Military Wiki
Siege of Saqlawiyah
Part of Iraqi insurgency (2011–present)
Date14−22 September 2014 (1 week and 1 day)
LocationSaqlawiyah, Anbar Province, Iraq

Islamic State victory

  • ISIS takes control over Saqlawiyah and Sicher.

Iraqi government

Islamic State
Casualties and losses
370 killed,[1][2][3]
68 captured[2]
14 killed[4]

The Siege of Saqlawiyah was a siege of the town of Saqlawiyah (north of Fallujah, 50 km west of Baghdad) by the Islamic State of Iraq and the Levant (ISIS) during the Iraqi insurgency.



The siege started when ISIS besieged Camp Sicher and cut the Sicher main road, which opened the way for them to siege Saqlawiyah.[5] The besieged soldiers were without any support or food. On 21 September, ISIS militants entered Camp Saqlawiyah, which contained 1000 soldiers, after they controlled the regions around the city, by disguising themselves in army uniforms. The besieged soldiers immediately thought that this was the military support that was sent by the government.[6] Lt. Col. Ihab Hashim said "Two explosives packed vehicles blew up, while three Jihadists had explosives packed vests" [7] 200 soldiers out of almost 1000 others succeeded in escaping the camp.[8] Five surviving soldiers stated to The Washington Post that 300-500 soldiers of the 1000 others are either dead, kidnapped or in hiding.[6] The other 400 soldiers were besieged in Camp Saqlawiyah until 300 of them were killed.

A representative in the Iraqi Parliament, Abdul-Hussein al-Mousawi, stated "ISIS has besieged 210 soldiers in different places of Saqlawiyah and Sicher."[9]

Military efforts

On 20–22 September, the Iraqi Army, being led by the Anbar operations commander, Rashid Flayih, claimed to have succeeded in breaking the siege on the 400 soldiers in Camp Saqlawiyah, only to end up losing 300 of them after an assault that allegedly involved chlorine gas and IS militants disguised as Iraqi soldiers. Once inside the base, the disguised IS soldiers detonated several Humvees in a suicide attack. Iraqi soldiers attempted to hold off the IS convoy at the entrance as the survivors gathered into groups and retreated from the base, leaving it to be overrun by the Islamic State.[10]

The new Prime Minister of Iraq, Haider al-Abadi, ordered to prison the commanders of the regiments that were positioned in Saqlawiyah and Sicher and interrogate them.[11] The spokesman of al-Abadi stated "The General Commander of the Iraqi Armed Forces ordered on 18 September to send support and reinforcement to the besieged soldiers in Saqlawiyah, he also ordered to intensify the overflights on the bases of ISIS."[11] While other military sources assured that the security leaders refused to obey the orders, which led al-Abadi to send the anti-terrorism forces to arrest them and interrogate them.[9] A lot of sources say that Haider al-Abadi wants to let go of all the Pro-Maliki officers who obstruct the orders of al-Abadi.[9]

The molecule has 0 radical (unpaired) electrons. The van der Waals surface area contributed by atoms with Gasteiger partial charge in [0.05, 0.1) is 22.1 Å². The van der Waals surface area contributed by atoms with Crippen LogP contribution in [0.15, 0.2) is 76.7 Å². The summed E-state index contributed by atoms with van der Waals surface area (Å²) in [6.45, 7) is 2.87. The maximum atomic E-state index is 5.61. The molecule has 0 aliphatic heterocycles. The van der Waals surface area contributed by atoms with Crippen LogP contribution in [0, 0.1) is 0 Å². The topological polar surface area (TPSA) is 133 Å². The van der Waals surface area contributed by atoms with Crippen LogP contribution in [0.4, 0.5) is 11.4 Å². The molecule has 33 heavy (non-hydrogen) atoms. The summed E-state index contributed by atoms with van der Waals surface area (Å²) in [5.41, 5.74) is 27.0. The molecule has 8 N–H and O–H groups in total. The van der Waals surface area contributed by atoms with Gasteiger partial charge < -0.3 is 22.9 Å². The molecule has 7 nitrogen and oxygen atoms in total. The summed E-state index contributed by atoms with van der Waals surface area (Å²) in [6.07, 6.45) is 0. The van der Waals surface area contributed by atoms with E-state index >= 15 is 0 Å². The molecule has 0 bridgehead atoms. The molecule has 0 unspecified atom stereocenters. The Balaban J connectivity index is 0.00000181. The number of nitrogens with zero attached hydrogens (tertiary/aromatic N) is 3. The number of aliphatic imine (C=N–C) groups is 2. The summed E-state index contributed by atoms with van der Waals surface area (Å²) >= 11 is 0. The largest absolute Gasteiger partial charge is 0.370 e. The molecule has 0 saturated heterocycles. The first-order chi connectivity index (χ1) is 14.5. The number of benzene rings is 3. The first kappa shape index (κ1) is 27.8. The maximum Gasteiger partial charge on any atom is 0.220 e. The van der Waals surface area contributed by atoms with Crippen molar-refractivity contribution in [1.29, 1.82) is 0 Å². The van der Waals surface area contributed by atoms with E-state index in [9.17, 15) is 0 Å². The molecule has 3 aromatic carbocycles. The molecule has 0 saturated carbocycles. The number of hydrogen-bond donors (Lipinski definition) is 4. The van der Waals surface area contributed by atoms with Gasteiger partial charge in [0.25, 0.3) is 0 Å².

1. "300 Iraqi soldiers were killed by Chlorine gas" (in Arabic). Retrieved 23 September 2014. 
  2. 2.0 2.1 Varghese, Johnlee. "ISIS Militants in Iraqi Army Uniform Massacre Hundreds, Capture 400 Soldiers in Camp Saqlawiyah". Retrieved 23 September 2014. 
  3. "Anbar's Operations Command: "The ISIS siege on Saqlawiyah is broken"" (in Arabic). Retrieved 23 September 2014. 
  4. "People of Diwaniyah province demand Baghdad to break the siege of Saqlwaiyah and its representatives accuse the ministry of defense and the Anbar operations command of hiding the real numbers" (in Arabic). Retrieved 23 September 2014. 
  5. "Anbar Operations Commander denies that ISIS militants any phones of the soldiers of Siger". Retrieved 23 September 2014. 
  6. 6.0 6.1 Morris, Loveday. "Islamic State attack on Iraqi base leaves hundreds missing, shows army weaknesses". Retrieved 23 September 2014. 
  7. Morris, Loveday. "Hundreds of Iraqi soldiers missing or stranded after attack on army camp". Retrieved 23 September 2014. 
  8. "Stories of the survivors reveal the events of Saqlawiyah" (in Arabic). Retrieved 23 September 2014. 
  9. 9.0 9.1 9.2 Abdul-Hameed, Safa. "The Mysterious Fate of the Soldiers of Saqlawiyah" (in Arabic). Retrieved 25 September 2014. 
  11. 11.0 11.1 "Abadi orders to prison the corrupt officers in the Saqlawiyah massacre" (in Arabic). Retrieved 25 September 2014. 

See also

Coordinates: 33°23′47″N 43°41′00″E / 33.3964°N 43.6833°E / 33.3964; 43.6833

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